In his own words:
I have long cherished an affection for that elementary type of tale which Americans call the ‘dime novel’, and which we know as the ‘shocker’ — the romance where the incidents defy the probabilities, and march just inside the borders of the possible.
So wrote John Buchan, in the best-known of his “shockers”: The Thirty-Nine Steps. The first of his novels to feature Richard Hannay, mining engineer, soldier, adventurer and spy — a character inspired by the real-life military spy William Ironside — The Thirty-Nine Steps is a cracking yarn set against the backdrop of the looming First World War. With a plot full of such intrigue, it’s little wonder that Alfred Hitchcock brought it to the silver screen some twenty years later.
The HTML and CSS files are supplied as compressed archives in Zip (.zip) and StuffIt (.sit) formats. Download and decompress whichever format you prefer, and open the file 39steps.html in your web browser.
John Buchan (1875 – 1940)
John Buchan was born in Perth, the son of a Minister of the Free Church of Scotland. His family moved to Fife within a year of his birth, and later to Glasgow, where he was educated at Hutchesons’ Grammar School and Glasgow University. From there, he went up to Brasenose College at Oxford where he gained a First. He married Susan Grosvenor in 1907, and they had one daughter and three sons. As an author he was best known for The Thirty-Nine Steps (1915) but wrote several other novels including Prester John (1910), Greenmantle (1916), and Huntingtower (1922). He also wrote a four-volume history of World War I (1921 – 1922), and biographies including Sir Walter Scott (1932) and Oliver Cromwell (1934). His varied career embraced being a barrister, writer, soldier and publisher, and in 1927 he became a Member of Parliament. He died while serving as Governor-General of Canada, a post he had held since 1935, the year in which he was made Baron Tweedsmuir of Elsfield.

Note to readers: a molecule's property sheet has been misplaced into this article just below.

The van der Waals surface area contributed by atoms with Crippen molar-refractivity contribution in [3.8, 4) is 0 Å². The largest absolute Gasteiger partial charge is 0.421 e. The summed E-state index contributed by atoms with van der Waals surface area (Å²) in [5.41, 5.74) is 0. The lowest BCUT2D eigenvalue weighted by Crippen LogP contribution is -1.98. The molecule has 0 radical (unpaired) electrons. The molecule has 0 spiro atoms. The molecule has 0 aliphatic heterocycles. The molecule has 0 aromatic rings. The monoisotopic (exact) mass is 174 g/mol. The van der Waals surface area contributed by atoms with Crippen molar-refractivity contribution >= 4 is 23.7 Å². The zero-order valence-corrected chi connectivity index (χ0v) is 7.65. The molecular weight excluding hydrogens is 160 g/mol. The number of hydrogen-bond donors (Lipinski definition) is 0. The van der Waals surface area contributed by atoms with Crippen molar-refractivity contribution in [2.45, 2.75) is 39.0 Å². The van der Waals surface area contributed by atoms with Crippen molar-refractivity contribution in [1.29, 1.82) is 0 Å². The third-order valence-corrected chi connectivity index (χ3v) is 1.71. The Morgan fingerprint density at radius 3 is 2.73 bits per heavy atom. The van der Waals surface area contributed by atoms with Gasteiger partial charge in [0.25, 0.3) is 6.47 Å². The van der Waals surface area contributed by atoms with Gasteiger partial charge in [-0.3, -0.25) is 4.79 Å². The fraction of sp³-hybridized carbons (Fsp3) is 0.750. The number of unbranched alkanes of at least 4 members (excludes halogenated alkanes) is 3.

A note about copyright
The copyright position of the majority of the works available as etexts from Project Gutenberg (PG) is in little doubt, since the authors are long dead. With the writings of John Buchan, it is potentially a little more complicated.
In the USA (where PG is based) copyright subsists for fifty years after the death of the author of a literary work. The same situation obtained in the UK under the Copyright, Designs and Patents Act 1988, until the Duration of Copyright and Rights in Performances Regulations 1995 came into force on January 1, 1996. These regulations implement the main provisions of an EU Council Directive, No. 93/98/EEC, which harmonises the term of copyright protection throughout the countries of the European Economic Area (EEA). As a consequence, the term of copyright in the UK was raised to 70 years after the author’s death, subject to the savings and transitional provisions set out in Part III of the regulations.
Buchan having died in 1940, the UK copyright in The Thirty-Nine Steps (being the work of a national of an EEA state and first published in a Berne Convention country) expired at the end of 1990 under the 1998 Act. From my reading, the 1995 Regulations do not revive copyright in this work. Therefore to the best of my knowledge, understanding and belief, I am permitted to offer my marked-up copy of the text here. Project Gutenberg seems to be of similar belief, since it distributes copies of its etext not only from its US-located servers, but also from several mirror sites throughout the EEA.
If any of Buchan’s heirs, successors, publishers or representatives demonstrate to me that I am wrong, I will without hesitation remove the text from this site. However the same should apply to the aforementioned PG mirrors, which include two in the UK.